Uzbek-Japanese tea ceremonies took place in Tashkent

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April 6, 2015

Uzbek-Japanese tea ceremonies took place in Tashkent


Uzbek-Japanese tea ceremonies took place in TashkentA joint Japanese and Uzbek tea ceremony “Sakura and almond blossoms” took place in the capital’s Japanese garden yesterday.

The event was organized by the Embassy of Japan in Uzbekistan and ceramics studio of the Rakhimovs with the assistance of the National Exhibition Company “Uzexpocentre”.

Ambassador Extraordinary and Plenipotentiary of Japan to the Republic of Uzbekistan Mr. Fumihiko Kato made a welcome speech at the event.

Japanese tea ceremony is a specific form of ritualized form of joint tea consumption, created in the Middle Ages in Japan and cultivated up to now. According to various sources, the beginning of the use of tea in Japan refers to the VII-VIII centuries AD. It is believed that it was brought by Buddhist monks, for whom tea was considered a special drink; it was drunk during meditation and brought to the Buddha. The tea ceremony became an integral part of Japanese culture and is closely linked with many other cultural phenomena, such as ikebana, calligraphy.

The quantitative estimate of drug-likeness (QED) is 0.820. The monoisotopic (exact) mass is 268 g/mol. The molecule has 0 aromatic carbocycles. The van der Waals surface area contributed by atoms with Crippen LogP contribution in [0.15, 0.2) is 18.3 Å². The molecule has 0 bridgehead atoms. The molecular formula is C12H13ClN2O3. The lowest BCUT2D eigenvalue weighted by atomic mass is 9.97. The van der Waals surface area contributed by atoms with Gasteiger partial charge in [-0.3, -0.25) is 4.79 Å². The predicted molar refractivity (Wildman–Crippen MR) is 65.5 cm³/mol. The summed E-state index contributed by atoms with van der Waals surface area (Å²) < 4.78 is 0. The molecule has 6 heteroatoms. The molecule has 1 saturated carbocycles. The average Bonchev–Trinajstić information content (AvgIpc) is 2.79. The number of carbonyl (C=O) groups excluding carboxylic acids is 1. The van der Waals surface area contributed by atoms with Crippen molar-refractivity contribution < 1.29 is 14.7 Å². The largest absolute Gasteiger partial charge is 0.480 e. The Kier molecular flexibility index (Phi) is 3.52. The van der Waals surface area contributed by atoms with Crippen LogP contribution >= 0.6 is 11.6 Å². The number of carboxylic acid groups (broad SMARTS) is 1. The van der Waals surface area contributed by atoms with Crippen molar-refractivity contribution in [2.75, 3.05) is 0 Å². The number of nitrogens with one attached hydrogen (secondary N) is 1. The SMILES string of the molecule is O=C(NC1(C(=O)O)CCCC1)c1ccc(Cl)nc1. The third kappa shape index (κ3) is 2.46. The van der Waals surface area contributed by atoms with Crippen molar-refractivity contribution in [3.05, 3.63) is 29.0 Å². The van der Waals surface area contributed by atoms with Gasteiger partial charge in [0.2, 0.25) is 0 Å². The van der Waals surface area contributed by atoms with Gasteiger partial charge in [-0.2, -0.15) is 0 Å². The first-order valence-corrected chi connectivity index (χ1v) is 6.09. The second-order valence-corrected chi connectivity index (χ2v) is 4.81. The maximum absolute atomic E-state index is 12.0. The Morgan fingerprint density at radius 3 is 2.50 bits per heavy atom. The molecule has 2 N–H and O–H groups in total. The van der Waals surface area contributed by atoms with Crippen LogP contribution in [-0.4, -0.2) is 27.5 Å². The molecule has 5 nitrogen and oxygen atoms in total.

The ritual of drinking tea is also an integral part of the traditional culture of the Uzbek people, and occupies an important place in the life of every human being. Treat of tea reflects the true human values, creates an atmosphere of hospitality, kindness, communication, mutual understanding and respect to the traditions of other nations. This is a custom that is passed from generation to generation, and carefully preserved over the centuries. Every guest who comes to the house is always served this amazing drink. The tea ceremony is closely related to other species and forms of art – ethnography, literature, music, ceramics, embossing, embroidery and ancient traditions of cooking sweets.

Participants of the event in addition to exploring the traditions of Uzbek and Japanese tea ceremony also attended the exhibition of Japanese culture and works of Akbar Rakhimov and Alisher Rakhimov.

It should be noted that Rakhimov’s dynasty, one of the most famous in Uzbekistan, has six generations of masters of ceramics, and Mukhitdin Rakhimov is one of the most outstanding of its representatives, who left a significant mark in the development of national ceramics in Uzbekistan. To date, Akbar Rakhimov and his son Alisher are actively engaged in creativity and continuation of the traditions of the dynasty, improving skills and passing the art to the next generation, thereby contributing to the development of national crafts of Uzbekistan.